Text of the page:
Age-Binned Normalization of Vinelandtm-II Increases Variability in Standard Scores: Implication for Clinical Trials in ASD.

Friday, May 12, 2017: 12:00 PM-1:40 PM
Golden Gate Ballroom (Marriott Marquis Hotel)
J. Hipp1, K. Taylor1, C. H. Chatham2 and F. Bolognani3, (1)Neuroscience, Ophthalmology, and Rare Diseases (NORD) Roche Pharma Research and Early Development Roche Innovation Center Basel, F. Hoffmann-La Roche Ltd, Basel, Switzerland, (2)Neuroscience, Ophthalmology, and Rare Diseases (NORD) Roche Pharma Research and Early Development. Roche Innovation Center Basel, Hoffmann La Roche, Basel, Switzerland, (3)Neuroscience, Ophthalmology, and Rare Diseases (NORD) Roche Pharma Research and Early Development Roche Innovation Center Basel, F. Hoffmann - La Roche AG, Basel, Switzerland
Background:  Adaptive behavior is the performance of daily activities required for personal and social sufficiency. Autism Spectrum Disorder (ASD) patients’ adaptive behavior is impaired, even in patients with normal or above normal IQ levels. The most commonly used instrument to measure adaptive behavior is the Vineland Adaptive Behavior Scales, second edition (VinelandTM-II) which has been extensively used in ASD research and in clinical practice. More recently VinelandTM-II has been used in clinical trials which aim to measure changes in adaptive behaviors over time. A given patient’s raw score on the VinelandTM-II scale must be adjusted for the score expected by the corresponding healthy control group of the same age. Importantly, the VinelandTM-II manual provides normalization tables for these conversions for different age ranges (i.e., age ‘bins’) for the Composite score as well as for the Socialization, Communication, and Daily Living Skills domains scores. Thus, continuous raw scores are mapped onto discretized expected scores defined by categories of age ranges. Since both age and behavioral development are continuous variables, it is expected that this form of normalization will induce a certain amount of error, especially when a given patient’s age deviates from the midpoint of the age bin. Moreover, additional error may be induced in change scores from clinical trials and longitudinal studies when patients move to an older age bin during the course of the study.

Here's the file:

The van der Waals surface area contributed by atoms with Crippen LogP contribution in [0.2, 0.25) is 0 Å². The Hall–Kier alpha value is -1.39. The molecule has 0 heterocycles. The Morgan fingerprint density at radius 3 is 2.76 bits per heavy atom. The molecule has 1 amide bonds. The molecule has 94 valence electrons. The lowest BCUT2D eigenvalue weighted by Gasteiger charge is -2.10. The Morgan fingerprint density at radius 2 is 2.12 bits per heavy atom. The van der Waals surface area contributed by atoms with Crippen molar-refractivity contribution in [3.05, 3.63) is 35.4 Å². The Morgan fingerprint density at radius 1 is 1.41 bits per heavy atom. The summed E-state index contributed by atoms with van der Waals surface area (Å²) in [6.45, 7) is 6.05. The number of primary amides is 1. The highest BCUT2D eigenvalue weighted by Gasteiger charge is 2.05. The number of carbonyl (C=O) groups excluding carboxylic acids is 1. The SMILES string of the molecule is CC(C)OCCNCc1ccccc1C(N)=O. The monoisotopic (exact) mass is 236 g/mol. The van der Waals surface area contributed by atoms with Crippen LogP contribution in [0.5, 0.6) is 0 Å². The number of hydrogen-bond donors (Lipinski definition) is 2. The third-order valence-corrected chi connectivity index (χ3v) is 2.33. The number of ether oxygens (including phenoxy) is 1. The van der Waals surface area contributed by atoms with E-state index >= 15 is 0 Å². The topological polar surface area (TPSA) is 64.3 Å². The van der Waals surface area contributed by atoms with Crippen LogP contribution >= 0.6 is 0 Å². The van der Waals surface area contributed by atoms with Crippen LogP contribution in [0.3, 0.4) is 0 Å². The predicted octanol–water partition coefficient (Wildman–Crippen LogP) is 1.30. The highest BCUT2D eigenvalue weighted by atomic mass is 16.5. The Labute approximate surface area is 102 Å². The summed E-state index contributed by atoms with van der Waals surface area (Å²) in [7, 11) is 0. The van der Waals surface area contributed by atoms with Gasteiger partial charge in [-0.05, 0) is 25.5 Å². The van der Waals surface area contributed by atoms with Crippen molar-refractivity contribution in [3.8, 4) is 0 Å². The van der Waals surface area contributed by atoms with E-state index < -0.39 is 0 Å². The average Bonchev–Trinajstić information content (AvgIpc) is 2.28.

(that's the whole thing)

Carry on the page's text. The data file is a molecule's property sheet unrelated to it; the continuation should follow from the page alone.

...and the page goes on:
Objectives: To estimate the impact of the age binning on simulated clinical trial VinelandTM-II change data and to develop a continuous normalization function for the age normalization.

Methods:  The means of the 9 VinelandTM-II raw-scores were extracted from the manual and interpolated with smooth splines to derive continuous estimates of the developmental trajectory. Then 1000 “average” study subjects (i.e. lying on the mean of the distribution) were simulated with an enrolment age randomly selected between 5 and 7 years. The standard domain scores were estimated for enrolment and 12 or 24 week assessments and the variances in the differences were estimated. By definition the difference should be 0 (i.e. effect of treatment was modeled) but as a result of age quantization, variance was induced that was set into relation to the variance observed in several studies that employed VinelandTM-II.

Results: Simulations of 12-week long VinelandTM-II clinical trial data with subjects aged 5 to 7 years showed that age binning increased variability of domain standard change scores by up to 2 units. Since the naturally occurring variation in domain change scores is as low as 6 standard scores in some clinical trials, this increase in variability corresponds to up to 12.5% of the variance. As expected, the continuous normalization function generated zero increase in change score variability in the simulated clinical trial data.

Conclusions: The use of VinelandTM-II in clinical trials should take into consideration the increased variability introduced by the age binned normalization. Larger sample sizes should be considered to compensate for this higher variability. Alternatively, validation of continuous age normalization will improve the VinelandTM-II use in clinical trials and observational studies.